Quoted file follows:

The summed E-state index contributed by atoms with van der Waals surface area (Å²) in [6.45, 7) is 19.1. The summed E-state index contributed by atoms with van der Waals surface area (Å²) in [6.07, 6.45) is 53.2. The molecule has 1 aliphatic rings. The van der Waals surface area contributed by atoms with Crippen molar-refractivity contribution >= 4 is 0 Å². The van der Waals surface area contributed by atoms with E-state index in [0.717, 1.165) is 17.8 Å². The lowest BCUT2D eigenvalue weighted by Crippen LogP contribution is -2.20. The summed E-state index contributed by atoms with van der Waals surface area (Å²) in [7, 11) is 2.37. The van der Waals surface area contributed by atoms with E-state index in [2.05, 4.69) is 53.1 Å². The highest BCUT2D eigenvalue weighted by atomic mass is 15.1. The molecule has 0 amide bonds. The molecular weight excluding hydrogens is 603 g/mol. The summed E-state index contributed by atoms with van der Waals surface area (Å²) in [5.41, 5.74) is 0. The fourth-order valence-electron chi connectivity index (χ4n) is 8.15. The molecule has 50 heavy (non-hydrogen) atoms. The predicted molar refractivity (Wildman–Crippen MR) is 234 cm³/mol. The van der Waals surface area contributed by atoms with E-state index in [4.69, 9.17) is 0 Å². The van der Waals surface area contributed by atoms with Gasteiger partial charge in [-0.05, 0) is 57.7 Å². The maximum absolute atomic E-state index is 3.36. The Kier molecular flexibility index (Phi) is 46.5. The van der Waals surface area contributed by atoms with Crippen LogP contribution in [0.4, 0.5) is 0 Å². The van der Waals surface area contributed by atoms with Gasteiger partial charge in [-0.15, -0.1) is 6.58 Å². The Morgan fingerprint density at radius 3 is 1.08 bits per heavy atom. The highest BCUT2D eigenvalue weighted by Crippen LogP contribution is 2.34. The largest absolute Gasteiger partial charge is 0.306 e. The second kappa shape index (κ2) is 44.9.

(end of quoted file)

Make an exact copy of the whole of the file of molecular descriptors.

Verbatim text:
The summed E-state index contributed by atoms with van der Waals surface area (Å²) in [6.45, 7) is 19.1. The summed E-state index contributed by atoms with van der Waals surface area (Å²) in [6.07, 6.45) is 53.2. The molecule has 1 aliphatic rings. The van der Waals surface area contributed by atoms with Crippen molar-refractivity contribution >= 4 is 0 Å². The van der Waals surface area contributed by atoms with E-state index in [0.717, 1.165) is 17.8 Å². The lowest BCUT2D eigenvalue weighted by Crippen LogP contribution is -2.20. The summed E-state index contributed by atoms with van der Waals surface area (Å²) in [7, 11) is 2.37. The van der Waals surface area contributed by atoms with E-state index in [2.05, 4.69) is 53.1 Å². The highest BCUT2D eigenvalue weighted by atomic mass is 15.1. The molecule has 0 amide bonds. The molecular weight excluding hydrogens is 603 g/mol. The summed E-state index contributed by atoms with van der Waals surface area (Å²) in [5.41, 5.74) is 0. The fourth-order valence-electron chi connectivity index (χ4n) is 8.15. The molecule has 50 heavy (non-hydrogen) atoms. The predicted molar refractivity (Wildman–Crippen MR) is 234 cm³/mol. The van der Waals surface area contributed by atoms with E-state index in [4.69, 9.17) is 0 Å². The van der Waals surface area contributed by atoms with Gasteiger partial charge in [-0.05, 0) is 57.7 Å². The maximum absolute atomic E-state index is 3.36. The Kier molecular flexibility index (Phi) is 46.5. The van der Waals surface area contributed by atoms with Crippen LogP contribution in [0.4, 0.5) is 0 Å². The van der Waals surface area contributed by atoms with Gasteiger partial charge in [-0.15, -0.1) is 6.58 Å². The Morgan fingerprint density at radius 3 is 1.08 bits per heavy atom. The highest BCUT2D eigenvalue weighted by Crippen LogP contribution is 2.34. The largest absolute Gasteiger partial charge is 0.306 e. The second kappa shape index (κ2) is 44.9.